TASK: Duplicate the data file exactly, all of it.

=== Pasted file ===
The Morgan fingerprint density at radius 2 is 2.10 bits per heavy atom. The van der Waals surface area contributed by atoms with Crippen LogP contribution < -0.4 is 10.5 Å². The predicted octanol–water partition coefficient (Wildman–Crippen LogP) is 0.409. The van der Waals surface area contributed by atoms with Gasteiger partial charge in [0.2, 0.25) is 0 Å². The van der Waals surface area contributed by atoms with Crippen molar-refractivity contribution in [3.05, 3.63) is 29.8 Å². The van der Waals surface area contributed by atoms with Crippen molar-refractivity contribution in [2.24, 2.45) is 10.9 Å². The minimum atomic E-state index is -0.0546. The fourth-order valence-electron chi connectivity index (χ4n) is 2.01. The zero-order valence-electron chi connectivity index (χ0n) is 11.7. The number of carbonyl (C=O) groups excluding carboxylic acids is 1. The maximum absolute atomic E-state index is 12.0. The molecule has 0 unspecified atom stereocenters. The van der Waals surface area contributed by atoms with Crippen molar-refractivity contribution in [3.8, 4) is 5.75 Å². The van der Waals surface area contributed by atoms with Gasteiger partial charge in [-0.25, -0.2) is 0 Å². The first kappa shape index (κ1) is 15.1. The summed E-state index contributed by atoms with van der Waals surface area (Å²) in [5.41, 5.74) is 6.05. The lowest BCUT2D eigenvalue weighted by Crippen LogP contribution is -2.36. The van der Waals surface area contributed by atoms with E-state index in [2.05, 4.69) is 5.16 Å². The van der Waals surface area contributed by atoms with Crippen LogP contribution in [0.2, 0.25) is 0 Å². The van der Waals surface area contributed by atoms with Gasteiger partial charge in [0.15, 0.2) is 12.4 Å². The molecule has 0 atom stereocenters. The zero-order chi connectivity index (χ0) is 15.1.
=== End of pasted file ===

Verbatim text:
The Morgan fingerprint density at radius 2 is 2.10 bits per heavy atom. The van der Waals surface area contributed by atoms with Crippen LogP contribution < -0.4 is 10.5 Å². The predicted octanol–water partition coefficient (Wildman–Crippen LogP) is 0.409. The van der Waals surface area contributed by atoms with Gasteiger partial charge in [0.2, 0.25) is 0 Å². The van der Waals surface area contributed by atoms with Crippen molar-refractivity contribution in [3.05, 3.63) is 29.8 Å². The van der Waals surface area contributed by atoms with Crippen molar-refractivity contribution in [2.24, 2.45) is 10.9 Å². The minimum atomic E-state index is -0.0546. The fourth-order valence-electron chi connectivity index (χ4n) is 2.01. The zero-order valence-electron chi connectivity index (χ0n) is 11.7. The number of carbonyl (C=O) groups excluding carboxylic acids is 1. The maximum absolute atomic E-state index is 12.0. The molecule has 0 unspecified atom stereocenters. The van der Waals surface area contributed by atoms with Crippen molar-refractivity contribution in [3.8, 4) is 5.75 Å². The van der Waals surface area contributed by atoms with Gasteiger partial charge in [-0.25, -0.2) is 0 Å². The first kappa shape index (κ1) is 15.1. The summed E-state index contributed by atoms with van der Waals surface area (Å²) in [5.41, 5.74) is 6.05. The lowest BCUT2D eigenvalue weighted by Crippen LogP contribution is -2.36. The van der Waals surface area contributed by atoms with E-state index in [2.05, 4.69) is 5.16 Å². The van der Waals surface area contributed by atoms with Crippen LogP contribution in [0.2, 0.25) is 0 Å². The van der Waals surface area contributed by atoms with Gasteiger partial charge in [0.15, 0.2) is 12.4 Å². The molecule has 0 atom stereocenters. The zero-order chi connectivity index (χ0) is 15.1.